Thursday, August 03, 2006


Day tripped to Dessau since it is a UNESCO WHS (together with Weimar, remember? because it is the site of the Bahaus school of architecture) today. Dessau is an eerily quiet city, for a minute there I had to double check to make sure I hadn't suddenly lost my hearing, for I was downtown at 11 a.m. and could hear NO cars, the people were walking by silently, without greeting or talking to each other, even in the marketplace.

As I further walked along this town I also started noticing that people do not smile here, and the natural/default expressions are not neutral but actual frowns. There are no unruly laughing toddlers or teenage skateboarders noisily jumping and invading the sidewalks, most people are over the age of 70, and I'm getting some really bad vibes about this place. Glad I don't have to spend the night here.

Anyway, I visited the Bauhaus buildings. While I wouldn't really say I like Bauhaus style architecture (it has some nice features, like these windows, but it is otherwise too boxy and plain and reminds me a lot of Mexican public school architecture--"Escuela Secundaria Tecnica" style or even "UAG" style--which if you know what I'm talking about is ugly architecture indeed), but I think it is neat that finally some modern stuff is protected as World Heritage (good to protect old Gothic churches, but humanity's modern heritage should be protected for posterity also!).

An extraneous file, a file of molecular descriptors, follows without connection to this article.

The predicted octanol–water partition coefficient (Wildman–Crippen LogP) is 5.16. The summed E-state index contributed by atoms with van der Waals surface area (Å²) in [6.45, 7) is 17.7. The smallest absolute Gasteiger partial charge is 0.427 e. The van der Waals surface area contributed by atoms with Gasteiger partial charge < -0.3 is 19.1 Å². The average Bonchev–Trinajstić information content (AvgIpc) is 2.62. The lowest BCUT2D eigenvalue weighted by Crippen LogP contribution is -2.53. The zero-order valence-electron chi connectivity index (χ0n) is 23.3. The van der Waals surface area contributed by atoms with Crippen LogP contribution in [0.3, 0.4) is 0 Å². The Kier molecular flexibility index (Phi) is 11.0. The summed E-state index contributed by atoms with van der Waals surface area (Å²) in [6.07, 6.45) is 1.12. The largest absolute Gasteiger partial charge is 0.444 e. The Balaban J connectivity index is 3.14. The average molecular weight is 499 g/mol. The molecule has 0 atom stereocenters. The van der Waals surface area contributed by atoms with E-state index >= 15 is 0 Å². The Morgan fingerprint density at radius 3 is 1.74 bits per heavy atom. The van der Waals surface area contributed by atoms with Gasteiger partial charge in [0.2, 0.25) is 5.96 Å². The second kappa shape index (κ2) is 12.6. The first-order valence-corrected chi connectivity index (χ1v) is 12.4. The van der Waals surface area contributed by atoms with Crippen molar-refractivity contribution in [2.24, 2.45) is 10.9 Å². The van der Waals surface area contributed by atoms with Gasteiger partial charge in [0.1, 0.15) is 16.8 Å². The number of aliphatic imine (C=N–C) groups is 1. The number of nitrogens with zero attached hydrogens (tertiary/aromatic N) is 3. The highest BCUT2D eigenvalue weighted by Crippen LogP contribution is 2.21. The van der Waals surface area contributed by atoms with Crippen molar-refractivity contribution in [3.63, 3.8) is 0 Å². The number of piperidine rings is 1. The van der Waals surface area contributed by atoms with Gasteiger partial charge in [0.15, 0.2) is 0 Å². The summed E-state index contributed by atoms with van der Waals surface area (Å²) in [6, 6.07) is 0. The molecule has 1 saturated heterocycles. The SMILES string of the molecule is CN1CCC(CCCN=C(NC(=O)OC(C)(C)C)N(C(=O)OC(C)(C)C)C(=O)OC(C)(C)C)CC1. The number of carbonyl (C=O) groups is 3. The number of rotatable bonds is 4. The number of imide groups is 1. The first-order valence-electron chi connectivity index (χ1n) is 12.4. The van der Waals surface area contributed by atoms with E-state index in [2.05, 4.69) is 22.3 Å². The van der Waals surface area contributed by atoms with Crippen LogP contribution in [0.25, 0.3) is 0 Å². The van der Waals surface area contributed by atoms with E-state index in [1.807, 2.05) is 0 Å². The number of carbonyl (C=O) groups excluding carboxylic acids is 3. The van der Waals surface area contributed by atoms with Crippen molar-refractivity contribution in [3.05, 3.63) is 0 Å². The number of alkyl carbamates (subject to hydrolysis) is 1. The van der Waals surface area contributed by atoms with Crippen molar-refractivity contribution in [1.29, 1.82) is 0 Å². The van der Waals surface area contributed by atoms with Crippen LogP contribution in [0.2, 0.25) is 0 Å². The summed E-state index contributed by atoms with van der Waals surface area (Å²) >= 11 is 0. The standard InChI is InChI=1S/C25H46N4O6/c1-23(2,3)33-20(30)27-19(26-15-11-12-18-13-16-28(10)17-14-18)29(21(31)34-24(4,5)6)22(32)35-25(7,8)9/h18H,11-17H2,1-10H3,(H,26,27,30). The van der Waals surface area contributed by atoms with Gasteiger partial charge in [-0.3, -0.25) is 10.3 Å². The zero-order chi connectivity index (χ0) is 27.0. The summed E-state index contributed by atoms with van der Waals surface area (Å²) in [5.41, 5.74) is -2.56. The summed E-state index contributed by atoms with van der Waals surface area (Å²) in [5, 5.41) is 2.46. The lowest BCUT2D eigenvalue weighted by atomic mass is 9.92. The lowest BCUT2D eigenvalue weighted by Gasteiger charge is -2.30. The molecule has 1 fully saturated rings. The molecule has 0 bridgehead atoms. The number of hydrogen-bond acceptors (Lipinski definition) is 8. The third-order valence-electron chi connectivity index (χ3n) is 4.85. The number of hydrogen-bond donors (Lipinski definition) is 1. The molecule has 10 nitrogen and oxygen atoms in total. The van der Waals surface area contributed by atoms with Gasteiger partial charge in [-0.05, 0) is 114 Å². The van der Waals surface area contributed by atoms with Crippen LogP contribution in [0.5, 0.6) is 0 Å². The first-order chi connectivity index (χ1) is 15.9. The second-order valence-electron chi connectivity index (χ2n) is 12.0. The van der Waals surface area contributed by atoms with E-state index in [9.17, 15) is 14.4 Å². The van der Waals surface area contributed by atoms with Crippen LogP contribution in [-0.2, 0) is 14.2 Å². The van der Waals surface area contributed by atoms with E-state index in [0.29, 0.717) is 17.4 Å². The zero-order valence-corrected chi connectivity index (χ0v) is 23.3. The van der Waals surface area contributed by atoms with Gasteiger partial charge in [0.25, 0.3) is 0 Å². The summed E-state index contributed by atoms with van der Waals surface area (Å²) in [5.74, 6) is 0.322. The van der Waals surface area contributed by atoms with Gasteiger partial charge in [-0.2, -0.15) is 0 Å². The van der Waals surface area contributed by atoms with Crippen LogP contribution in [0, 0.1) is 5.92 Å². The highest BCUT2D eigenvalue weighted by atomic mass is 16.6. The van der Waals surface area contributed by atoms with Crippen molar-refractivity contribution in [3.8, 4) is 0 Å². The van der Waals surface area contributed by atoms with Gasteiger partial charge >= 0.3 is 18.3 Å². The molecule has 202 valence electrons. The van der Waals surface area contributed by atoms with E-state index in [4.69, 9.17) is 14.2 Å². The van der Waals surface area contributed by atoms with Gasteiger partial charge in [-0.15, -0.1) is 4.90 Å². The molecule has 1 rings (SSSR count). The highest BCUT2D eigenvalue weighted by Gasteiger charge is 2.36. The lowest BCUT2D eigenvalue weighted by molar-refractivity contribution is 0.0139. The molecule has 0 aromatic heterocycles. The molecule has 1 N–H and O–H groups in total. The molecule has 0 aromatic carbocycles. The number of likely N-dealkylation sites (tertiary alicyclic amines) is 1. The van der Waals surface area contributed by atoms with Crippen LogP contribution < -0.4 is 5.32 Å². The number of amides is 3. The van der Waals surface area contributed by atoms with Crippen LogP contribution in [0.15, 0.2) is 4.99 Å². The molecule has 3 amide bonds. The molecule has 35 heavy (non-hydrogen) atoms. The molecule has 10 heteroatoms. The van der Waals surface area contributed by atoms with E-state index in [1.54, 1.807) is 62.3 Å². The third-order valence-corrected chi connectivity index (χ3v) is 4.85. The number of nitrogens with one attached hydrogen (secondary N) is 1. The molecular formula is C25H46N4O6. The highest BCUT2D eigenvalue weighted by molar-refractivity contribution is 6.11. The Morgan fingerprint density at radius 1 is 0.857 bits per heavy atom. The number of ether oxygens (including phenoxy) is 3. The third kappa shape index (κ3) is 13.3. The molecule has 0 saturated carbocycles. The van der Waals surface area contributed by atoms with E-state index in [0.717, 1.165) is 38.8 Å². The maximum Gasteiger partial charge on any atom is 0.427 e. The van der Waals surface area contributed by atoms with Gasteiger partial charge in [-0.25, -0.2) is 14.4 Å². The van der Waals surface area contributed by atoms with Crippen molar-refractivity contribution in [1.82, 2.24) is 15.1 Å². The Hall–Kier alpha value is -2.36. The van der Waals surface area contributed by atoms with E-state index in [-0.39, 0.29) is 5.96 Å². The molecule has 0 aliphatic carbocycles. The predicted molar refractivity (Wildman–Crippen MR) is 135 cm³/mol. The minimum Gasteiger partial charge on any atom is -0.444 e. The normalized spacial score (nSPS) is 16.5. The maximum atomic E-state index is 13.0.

Unfortunately, a good chunk of the Dessau Bauhaus Meisterhäuser (the houses where the Bauhaus Masters lived, like painters Klee Kandinsky and Feininger, musician Kurt Weil, architect Walter Gropius, etc) are mostly rebuilt (they were destroyed in the War), so the UNESCO here is protecting something that is not original. A copy, if you will. That, I am not too happy with. Still, it is probably in the "spirit" of Bauhaus, right? What with all the quick built, prefab, all-houses-look-alike-like-shoeboxes-put-together-except-every-second-one-of-them-rotated-by-90-degrees-so-the-repetition-isn't-as-obvious-one-house-could-stand-for-another-including-a-reconstruction Bauhaus style?

Anyway, to give you an idea of what I'm talking about, these Meisterhäuser are very utilitarian, all have low ceilings, little furniture, drab colors, would be o.k. for a student dorm, but I can't imagine artists like Klee/Kandinsky/Weil being happy here. Or maybe the companionship and college-like atmosphere made up for it, I don't know. Or with nothing to feast their eyes on (drab white and black walls), they were therefore forced to create in their works from the imagination. Granted, these houses do inspire a very healthy work ethic, I would think (i.e. no pleasant distractions). I wouldn't want to raise kids here, though.

Bauhaus architecture, though, gotta hand it to them, does know how to do windows right. A lot of light does come into the buildings. Too bad with the low ceilings and drab colors inside then the light has nowhere left to go!

Anyway, tonight coming back to Leipzig while strolling along Grimmaische Strasse I had a stunning revelation! With so much music, literature, and history, I don't care what Dalí says, it is not in Perpignan, Leipzig.

Yup. That's right. And I haven't even been to Berlin yet. ;D


Anonymous said...

The people are frowning because as a UNESCO site everyone must furnish his living room with those Garret Rietveld chairs. You'd be grumpy too.

Elisa said...

Ha ha. Yeah, those chairs sure look uncomfortable. ;)